This paper is based on research carried out between 2019 and 2021 under a British Academy-funded Global Challenge Research Fund project entitled ‘Dignity Without Danger’. The project situated across three Universities with six local NGO partners explored the origins, diversity and the impacts of local, social, religious and cultural menstrual practises that fostered or denied dignified menstruation. The project took a collaborative action research approach to explore menstrual stigmas, taboos and experiences. The project team worked in all seven provinces of Nepal and collaborated with activists, creative artists, authors, designers, film makers and menstrual activists in order to leave a mark and make an impact.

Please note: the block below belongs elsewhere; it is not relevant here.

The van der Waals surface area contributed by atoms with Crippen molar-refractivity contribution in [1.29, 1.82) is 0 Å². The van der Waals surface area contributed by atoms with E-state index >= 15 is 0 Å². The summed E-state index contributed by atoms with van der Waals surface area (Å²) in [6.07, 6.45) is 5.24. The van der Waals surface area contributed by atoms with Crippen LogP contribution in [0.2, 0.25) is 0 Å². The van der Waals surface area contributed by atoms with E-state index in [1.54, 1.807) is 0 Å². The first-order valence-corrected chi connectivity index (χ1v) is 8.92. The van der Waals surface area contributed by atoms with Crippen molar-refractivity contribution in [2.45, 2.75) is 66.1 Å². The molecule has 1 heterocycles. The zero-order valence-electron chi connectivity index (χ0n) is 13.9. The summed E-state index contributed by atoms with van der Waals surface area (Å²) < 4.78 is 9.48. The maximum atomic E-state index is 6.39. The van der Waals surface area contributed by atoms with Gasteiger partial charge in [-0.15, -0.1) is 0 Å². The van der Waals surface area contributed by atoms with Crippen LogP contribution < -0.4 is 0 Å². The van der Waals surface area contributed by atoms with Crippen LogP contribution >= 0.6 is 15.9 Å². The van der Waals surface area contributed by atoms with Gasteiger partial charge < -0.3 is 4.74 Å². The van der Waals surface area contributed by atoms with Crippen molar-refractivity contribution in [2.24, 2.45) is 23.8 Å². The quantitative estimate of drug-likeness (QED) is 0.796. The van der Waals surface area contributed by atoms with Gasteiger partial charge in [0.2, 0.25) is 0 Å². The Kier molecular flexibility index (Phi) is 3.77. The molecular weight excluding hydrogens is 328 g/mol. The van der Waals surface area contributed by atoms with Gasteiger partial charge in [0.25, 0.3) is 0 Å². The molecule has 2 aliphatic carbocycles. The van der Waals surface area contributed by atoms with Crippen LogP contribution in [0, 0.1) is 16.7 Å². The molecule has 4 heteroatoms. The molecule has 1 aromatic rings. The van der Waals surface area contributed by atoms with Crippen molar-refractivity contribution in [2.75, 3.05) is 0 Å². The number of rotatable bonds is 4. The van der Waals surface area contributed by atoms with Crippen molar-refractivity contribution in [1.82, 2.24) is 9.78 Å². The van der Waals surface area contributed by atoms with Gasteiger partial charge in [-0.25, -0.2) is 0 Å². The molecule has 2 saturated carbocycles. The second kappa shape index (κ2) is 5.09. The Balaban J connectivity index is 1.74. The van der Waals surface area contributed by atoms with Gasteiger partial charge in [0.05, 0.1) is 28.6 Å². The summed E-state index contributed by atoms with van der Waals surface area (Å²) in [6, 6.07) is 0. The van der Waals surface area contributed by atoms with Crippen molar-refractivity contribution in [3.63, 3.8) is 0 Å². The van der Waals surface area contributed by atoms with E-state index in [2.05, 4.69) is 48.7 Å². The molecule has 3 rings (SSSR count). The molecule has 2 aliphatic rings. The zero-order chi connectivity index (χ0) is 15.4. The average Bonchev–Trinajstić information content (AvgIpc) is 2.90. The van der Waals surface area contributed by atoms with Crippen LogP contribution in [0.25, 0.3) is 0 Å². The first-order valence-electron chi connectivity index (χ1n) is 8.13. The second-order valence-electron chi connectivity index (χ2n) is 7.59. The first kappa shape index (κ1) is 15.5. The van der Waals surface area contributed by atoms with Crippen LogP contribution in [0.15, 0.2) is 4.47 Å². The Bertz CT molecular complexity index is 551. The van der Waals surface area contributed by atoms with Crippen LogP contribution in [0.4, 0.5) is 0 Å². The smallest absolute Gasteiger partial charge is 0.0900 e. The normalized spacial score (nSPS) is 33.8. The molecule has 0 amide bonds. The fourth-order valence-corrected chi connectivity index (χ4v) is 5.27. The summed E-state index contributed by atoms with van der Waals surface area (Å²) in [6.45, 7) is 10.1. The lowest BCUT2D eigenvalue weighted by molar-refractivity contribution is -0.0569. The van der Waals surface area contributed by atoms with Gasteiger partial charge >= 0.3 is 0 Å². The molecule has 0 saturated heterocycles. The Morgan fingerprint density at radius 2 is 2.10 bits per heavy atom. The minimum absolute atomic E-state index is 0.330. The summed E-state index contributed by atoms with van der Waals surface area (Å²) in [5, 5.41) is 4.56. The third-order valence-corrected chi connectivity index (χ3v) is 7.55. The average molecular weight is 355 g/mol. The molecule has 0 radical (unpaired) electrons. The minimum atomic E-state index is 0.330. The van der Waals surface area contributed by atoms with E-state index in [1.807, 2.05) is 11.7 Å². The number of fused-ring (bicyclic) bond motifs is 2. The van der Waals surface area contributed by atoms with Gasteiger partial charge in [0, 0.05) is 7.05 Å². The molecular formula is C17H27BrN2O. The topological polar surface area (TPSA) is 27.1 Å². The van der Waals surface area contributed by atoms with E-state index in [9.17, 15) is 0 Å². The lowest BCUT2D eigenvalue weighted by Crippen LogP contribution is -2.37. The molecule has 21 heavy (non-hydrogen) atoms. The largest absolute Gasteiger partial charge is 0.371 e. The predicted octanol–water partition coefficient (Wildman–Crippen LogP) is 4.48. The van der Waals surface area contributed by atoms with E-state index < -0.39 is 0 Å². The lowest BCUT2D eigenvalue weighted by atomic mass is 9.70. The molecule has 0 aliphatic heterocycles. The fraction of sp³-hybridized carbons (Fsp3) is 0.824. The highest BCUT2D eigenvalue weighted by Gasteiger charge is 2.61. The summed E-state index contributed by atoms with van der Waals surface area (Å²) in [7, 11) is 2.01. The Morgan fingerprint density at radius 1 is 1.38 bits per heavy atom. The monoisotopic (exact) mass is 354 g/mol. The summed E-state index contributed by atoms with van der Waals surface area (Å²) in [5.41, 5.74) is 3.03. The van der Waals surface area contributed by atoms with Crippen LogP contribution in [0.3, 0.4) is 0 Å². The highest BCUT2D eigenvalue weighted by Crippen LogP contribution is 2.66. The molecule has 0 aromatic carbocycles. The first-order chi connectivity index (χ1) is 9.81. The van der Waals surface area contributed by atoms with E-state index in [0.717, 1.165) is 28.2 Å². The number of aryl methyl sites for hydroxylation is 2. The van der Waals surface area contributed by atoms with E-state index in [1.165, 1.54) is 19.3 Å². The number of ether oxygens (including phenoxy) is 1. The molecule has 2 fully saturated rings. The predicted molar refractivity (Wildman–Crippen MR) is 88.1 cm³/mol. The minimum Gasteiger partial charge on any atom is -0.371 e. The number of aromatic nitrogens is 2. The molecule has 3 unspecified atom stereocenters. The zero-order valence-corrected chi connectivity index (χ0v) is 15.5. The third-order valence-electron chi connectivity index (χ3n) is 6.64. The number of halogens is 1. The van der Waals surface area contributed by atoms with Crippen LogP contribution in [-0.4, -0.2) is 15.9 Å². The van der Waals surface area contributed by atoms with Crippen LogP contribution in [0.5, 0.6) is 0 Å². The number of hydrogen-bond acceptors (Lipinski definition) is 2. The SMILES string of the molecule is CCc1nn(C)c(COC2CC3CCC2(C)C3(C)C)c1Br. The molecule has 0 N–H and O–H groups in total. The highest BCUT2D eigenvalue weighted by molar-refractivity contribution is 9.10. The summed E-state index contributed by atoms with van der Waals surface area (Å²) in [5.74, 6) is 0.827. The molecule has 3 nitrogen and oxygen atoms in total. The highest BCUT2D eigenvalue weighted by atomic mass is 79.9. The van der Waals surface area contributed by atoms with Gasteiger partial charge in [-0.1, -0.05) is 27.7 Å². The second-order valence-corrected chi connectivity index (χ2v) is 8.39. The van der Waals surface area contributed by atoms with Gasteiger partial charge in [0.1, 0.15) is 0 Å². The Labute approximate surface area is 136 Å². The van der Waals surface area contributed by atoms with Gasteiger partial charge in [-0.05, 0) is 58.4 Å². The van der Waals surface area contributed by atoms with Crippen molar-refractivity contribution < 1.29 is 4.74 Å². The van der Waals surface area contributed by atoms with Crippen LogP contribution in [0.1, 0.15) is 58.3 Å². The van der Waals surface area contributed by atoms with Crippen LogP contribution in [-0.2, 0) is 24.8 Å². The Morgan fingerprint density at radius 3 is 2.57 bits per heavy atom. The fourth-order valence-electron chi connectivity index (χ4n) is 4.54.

This paper will bring together examples of the visual work created through 2 collaborative films by women in Western Nepal, a virtual immersive online exhibition, outdoor murals with augmented reality, Social Media work, an online publication ‘Celebrating Menstrual Activists’, blog posts by Jay from Stories of Nepal from both Western and Eastern Nepal. The team is also working our lead partner Global Action Nepal and the Menstrual Health and Hygiene Partnership Alliance to develop and pilot a ‘Menstruation Education Toolkit’ as a key outcome from the project which includes the various visual creative outputs to help us respond to the need for more quality education on menstruation in Nepal. With an array of visual outputs we reflect on how social science research can use collaborative visual methods to not only enhance outputs but to expand participation, decolonise the research process to share research findings in an engaging way that have a practical use for advocacy beyond academia.

Keywords: Visual methods, participation, dignified menstruation, research output